From another site, extract:

Who would do such a thing? The same sort of people who have perpetuated some of the top urban legends such as the claim that Mr. Rogers had a former secret career as a trained assassin, and that ATM users can quickly contact police in the event of an attempted robbery by entering their PIN in reverse. The cyberspace is full of lies disguised as inspiration, political alerts, health warnings, and prayers. Many come complete with enhanced photographs. The ones that are especially ironic are those that state, “Even Snopes has confirmed this,” along with a link to Snopes that attributes it as false. People who forward such emails, obviously do not check the link themselves. (source: To Forward or Not to Forward? By Patti Maguire Armstrong

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Forwarded Emails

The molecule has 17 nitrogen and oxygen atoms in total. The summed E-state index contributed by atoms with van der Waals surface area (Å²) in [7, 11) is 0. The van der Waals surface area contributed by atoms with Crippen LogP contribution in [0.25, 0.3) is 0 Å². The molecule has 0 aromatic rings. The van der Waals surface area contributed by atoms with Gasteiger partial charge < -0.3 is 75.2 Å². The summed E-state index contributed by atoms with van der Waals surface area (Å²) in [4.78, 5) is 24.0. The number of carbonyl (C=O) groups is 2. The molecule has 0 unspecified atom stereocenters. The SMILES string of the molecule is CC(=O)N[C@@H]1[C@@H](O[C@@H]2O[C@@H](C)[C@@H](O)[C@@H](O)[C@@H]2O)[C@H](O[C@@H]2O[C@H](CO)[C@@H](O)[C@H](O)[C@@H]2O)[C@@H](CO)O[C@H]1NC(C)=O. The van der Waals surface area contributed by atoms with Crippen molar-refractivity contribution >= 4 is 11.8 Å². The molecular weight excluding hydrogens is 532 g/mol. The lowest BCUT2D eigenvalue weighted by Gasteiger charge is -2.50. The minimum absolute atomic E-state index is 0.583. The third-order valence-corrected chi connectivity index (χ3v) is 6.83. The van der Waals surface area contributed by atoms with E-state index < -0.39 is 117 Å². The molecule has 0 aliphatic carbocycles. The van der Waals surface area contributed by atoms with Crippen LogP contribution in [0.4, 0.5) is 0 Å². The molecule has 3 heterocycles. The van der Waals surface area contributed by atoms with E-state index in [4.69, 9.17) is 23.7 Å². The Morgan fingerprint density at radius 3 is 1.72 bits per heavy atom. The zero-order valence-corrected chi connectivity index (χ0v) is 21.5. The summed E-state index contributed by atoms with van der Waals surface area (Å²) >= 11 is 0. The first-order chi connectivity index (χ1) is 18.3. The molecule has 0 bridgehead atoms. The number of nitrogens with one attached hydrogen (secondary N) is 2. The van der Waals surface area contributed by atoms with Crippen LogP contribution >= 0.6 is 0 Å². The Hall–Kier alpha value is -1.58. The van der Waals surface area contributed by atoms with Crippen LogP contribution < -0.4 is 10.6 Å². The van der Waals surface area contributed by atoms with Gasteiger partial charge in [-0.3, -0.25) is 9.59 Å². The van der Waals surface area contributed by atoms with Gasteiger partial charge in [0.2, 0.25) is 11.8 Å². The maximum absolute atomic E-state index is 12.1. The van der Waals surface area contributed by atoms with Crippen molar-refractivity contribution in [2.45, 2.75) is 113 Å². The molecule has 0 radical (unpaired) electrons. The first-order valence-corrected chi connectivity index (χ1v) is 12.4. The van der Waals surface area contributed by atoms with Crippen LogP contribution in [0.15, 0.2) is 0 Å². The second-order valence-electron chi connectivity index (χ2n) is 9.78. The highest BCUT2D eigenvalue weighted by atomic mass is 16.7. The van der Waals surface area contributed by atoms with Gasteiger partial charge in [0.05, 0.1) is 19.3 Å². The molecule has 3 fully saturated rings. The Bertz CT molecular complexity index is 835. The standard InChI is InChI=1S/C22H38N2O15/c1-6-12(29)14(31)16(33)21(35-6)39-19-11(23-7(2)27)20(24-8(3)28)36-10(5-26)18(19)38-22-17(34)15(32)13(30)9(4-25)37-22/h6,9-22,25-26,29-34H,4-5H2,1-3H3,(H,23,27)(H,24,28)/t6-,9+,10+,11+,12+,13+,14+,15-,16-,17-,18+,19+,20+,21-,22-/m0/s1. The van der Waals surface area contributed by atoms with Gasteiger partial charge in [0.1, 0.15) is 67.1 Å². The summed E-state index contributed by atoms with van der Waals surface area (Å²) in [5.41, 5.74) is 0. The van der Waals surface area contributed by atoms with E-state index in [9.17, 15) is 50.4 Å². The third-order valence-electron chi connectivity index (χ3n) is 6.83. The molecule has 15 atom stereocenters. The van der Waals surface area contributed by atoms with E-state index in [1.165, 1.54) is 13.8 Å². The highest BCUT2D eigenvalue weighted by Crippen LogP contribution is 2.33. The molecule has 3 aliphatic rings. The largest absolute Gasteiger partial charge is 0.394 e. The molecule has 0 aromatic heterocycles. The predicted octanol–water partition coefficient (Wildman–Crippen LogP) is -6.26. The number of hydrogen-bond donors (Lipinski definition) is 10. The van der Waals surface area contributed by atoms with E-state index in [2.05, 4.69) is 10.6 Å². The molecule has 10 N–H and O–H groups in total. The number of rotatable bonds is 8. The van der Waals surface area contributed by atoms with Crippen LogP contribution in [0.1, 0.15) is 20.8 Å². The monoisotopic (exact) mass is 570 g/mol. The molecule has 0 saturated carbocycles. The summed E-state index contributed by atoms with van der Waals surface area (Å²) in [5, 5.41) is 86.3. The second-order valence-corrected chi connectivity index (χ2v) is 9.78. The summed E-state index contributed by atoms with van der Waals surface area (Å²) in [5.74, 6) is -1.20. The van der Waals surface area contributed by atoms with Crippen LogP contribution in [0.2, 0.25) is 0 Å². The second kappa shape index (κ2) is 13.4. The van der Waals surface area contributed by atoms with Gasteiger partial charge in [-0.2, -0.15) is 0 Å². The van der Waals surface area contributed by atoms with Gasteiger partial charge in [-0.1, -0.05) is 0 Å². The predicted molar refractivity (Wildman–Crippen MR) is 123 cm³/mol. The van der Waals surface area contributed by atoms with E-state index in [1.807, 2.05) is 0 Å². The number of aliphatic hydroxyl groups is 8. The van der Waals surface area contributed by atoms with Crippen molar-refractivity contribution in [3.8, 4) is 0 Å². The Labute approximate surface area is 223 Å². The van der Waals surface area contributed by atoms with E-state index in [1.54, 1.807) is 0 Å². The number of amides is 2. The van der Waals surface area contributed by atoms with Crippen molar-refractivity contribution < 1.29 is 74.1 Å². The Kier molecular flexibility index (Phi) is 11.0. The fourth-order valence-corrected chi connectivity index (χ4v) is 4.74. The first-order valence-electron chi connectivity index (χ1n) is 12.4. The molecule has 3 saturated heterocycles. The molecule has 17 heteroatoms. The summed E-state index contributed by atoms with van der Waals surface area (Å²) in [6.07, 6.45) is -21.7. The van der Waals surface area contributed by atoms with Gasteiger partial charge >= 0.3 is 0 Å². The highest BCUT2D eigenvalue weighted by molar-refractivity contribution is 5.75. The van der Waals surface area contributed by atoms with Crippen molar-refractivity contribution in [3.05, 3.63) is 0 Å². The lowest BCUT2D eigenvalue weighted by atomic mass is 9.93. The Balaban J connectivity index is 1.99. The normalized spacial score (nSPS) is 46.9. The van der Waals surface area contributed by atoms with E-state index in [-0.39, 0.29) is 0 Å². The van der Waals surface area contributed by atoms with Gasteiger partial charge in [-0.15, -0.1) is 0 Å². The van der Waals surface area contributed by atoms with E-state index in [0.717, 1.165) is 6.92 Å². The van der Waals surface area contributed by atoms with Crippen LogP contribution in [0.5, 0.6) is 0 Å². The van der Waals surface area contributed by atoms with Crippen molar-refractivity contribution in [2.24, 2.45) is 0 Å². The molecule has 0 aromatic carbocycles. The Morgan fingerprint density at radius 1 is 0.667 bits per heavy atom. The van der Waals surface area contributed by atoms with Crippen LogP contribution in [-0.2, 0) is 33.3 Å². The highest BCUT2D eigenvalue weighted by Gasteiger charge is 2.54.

Monday, January 18, 2010

Not all forwarded e-mails are accurate, however.

Extract from Friday Flyer, January 10, 2010

These are the signs to watch for with a stroke
     "The Internet can be a wealth of information and well-meaning friends will often forward e-mails that look official or seem to make sense, such as how to look for signs of a stroke. Not all e-mails are accurate, however. is a resource that can provide information on the accuracy of e-mails and whether they are hoaxes or urban legends. In response to e-mails about indicators of stroke, writers at suggest following the guidelines recommended by the National Institute of Neurological Disorders and Stroke, which notes these major signs of stroke: ...
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